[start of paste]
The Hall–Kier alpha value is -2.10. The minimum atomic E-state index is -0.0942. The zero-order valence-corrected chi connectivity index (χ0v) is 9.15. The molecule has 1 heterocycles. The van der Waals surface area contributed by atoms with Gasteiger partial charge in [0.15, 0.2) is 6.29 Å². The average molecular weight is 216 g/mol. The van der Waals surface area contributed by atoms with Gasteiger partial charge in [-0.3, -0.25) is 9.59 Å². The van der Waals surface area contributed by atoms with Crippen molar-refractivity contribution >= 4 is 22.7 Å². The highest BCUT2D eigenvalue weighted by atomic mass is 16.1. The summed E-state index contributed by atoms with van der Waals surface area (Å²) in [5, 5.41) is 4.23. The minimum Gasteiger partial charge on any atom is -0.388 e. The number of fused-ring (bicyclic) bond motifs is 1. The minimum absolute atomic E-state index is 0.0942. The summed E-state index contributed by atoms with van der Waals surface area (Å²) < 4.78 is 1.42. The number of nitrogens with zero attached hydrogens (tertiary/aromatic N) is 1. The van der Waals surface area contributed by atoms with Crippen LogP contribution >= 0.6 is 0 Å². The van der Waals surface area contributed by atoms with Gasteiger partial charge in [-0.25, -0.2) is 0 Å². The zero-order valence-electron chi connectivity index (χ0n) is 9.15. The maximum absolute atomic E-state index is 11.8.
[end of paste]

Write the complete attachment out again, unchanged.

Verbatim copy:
The Hall–Kier alpha value is -2.10. The minimum atomic E-state index is -0.0942. The zero-order valence-corrected chi connectivity index (χ0v) is 9.15. The molecule has 1 heterocycles. The van der Waals surface area contributed by atoms with Gasteiger partial charge in [0.15, 0.2) is 6.29 Å². The average molecular weight is 216 g/mol. The van der Waals surface area contributed by atoms with Gasteiger partial charge in [-0.3, -0.25) is 9.59 Å². The van der Waals surface area contributed by atoms with Crippen molar-refractivity contribution >= 4 is 22.7 Å². The highest BCUT2D eigenvalue weighted by atomic mass is 16.1. The summed E-state index contributed by atoms with van der Waals surface area (Å²) in [5, 5.41) is 4.23. The minimum Gasteiger partial charge on any atom is -0.388 e. The number of fused-ring (bicyclic) bond motifs is 1. The minimum absolute atomic E-state index is 0.0942. The summed E-state index contributed by atoms with van der Waals surface area (Å²) < 4.78 is 1.42. The number of nitrogens with zero attached hydrogens (tertiary/aromatic N) is 1. The van der Waals surface area contributed by atoms with Crippen LogP contribution >= 0.6 is 0 Å². The van der Waals surface area contributed by atoms with Gasteiger partial charge in [-0.25, -0.2) is 0 Å². The zero-order valence-electron chi connectivity index (χ0n) is 9.15. The maximum absolute atomic E-state index is 11.8.